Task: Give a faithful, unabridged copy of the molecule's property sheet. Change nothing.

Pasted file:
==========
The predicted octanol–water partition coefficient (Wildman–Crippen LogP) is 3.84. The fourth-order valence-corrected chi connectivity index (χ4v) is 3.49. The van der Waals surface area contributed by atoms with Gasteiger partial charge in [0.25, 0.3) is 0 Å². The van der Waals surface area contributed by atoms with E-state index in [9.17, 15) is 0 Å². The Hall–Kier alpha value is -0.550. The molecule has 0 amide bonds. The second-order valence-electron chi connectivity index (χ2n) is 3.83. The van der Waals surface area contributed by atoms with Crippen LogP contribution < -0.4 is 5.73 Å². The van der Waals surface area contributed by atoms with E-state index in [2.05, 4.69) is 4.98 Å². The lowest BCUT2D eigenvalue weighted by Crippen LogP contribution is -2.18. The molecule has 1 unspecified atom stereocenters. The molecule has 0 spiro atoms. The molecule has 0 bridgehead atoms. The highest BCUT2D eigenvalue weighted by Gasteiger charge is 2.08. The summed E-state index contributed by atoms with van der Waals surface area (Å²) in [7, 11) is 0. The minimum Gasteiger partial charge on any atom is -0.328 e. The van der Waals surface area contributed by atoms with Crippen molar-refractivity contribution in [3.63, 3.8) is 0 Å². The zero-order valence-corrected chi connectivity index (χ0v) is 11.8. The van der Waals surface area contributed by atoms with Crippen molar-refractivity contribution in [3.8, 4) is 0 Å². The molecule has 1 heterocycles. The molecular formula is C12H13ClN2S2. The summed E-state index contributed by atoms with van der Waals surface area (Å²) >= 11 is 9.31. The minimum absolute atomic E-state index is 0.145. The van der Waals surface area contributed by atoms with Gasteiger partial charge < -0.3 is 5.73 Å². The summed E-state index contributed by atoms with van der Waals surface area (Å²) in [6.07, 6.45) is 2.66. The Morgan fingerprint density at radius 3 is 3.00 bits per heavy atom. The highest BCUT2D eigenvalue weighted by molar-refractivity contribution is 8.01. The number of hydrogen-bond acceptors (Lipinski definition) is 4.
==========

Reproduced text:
The predicted octanol–water partition coefficient (Wildman–Crippen LogP) is 3.84. The fourth-order valence-corrected chi connectivity index (χ4v) is 3.49. The van der Waals surface area contributed by atoms with Gasteiger partial charge in [0.25, 0.3) is 0 Å². The van der Waals surface area contributed by atoms with E-state index in [9.17, 15) is 0 Å². The Hall–Kier alpha value is -0.550. The molecule has 0 amide bonds. The second-order valence-electron chi connectivity index (χ2n) is 3.83. The van der Waals surface area contributed by atoms with Crippen LogP contribution < -0.4 is 5.73 Å². The van der Waals surface area contributed by atoms with E-state index in [2.05, 4.69) is 4.98 Å². The lowest BCUT2D eigenvalue weighted by Crippen LogP contribution is -2.18. The molecule has 1 unspecified atom stereocenters. The molecule has 0 spiro atoms. The molecule has 0 bridgehead atoms. The highest BCUT2D eigenvalue weighted by Gasteiger charge is 2.08. The summed E-state index contributed by atoms with van der Waals surface area (Å²) in [7, 11) is 0. The minimum Gasteiger partial charge on any atom is -0.328 e. The van der Waals surface area contributed by atoms with Crippen molar-refractivity contribution in [3.63, 3.8) is 0 Å². The zero-order valence-corrected chi connectivity index (χ0v) is 11.8. The van der Waals surface area contributed by atoms with Crippen molar-refractivity contribution in [3.8, 4) is 0 Å². The molecule has 1 heterocycles. The molecular formula is C12H13ClN2S2. The summed E-state index contributed by atoms with van der Waals surface area (Å²) >= 11 is 9.31. The minimum absolute atomic E-state index is 0.145. The van der Waals surface area contributed by atoms with Gasteiger partial charge < -0.3 is 5.73 Å². The summed E-state index contributed by atoms with van der Waals surface area (Å²) in [6.07, 6.45) is 2.66. The Morgan fingerprint density at radius 3 is 3.00 bits per heavy atom. The highest BCUT2D eigenvalue weighted by molar-refractivity contribution is 8.01. The number of hydrogen-bond acceptors (Lipinski definition) is 4.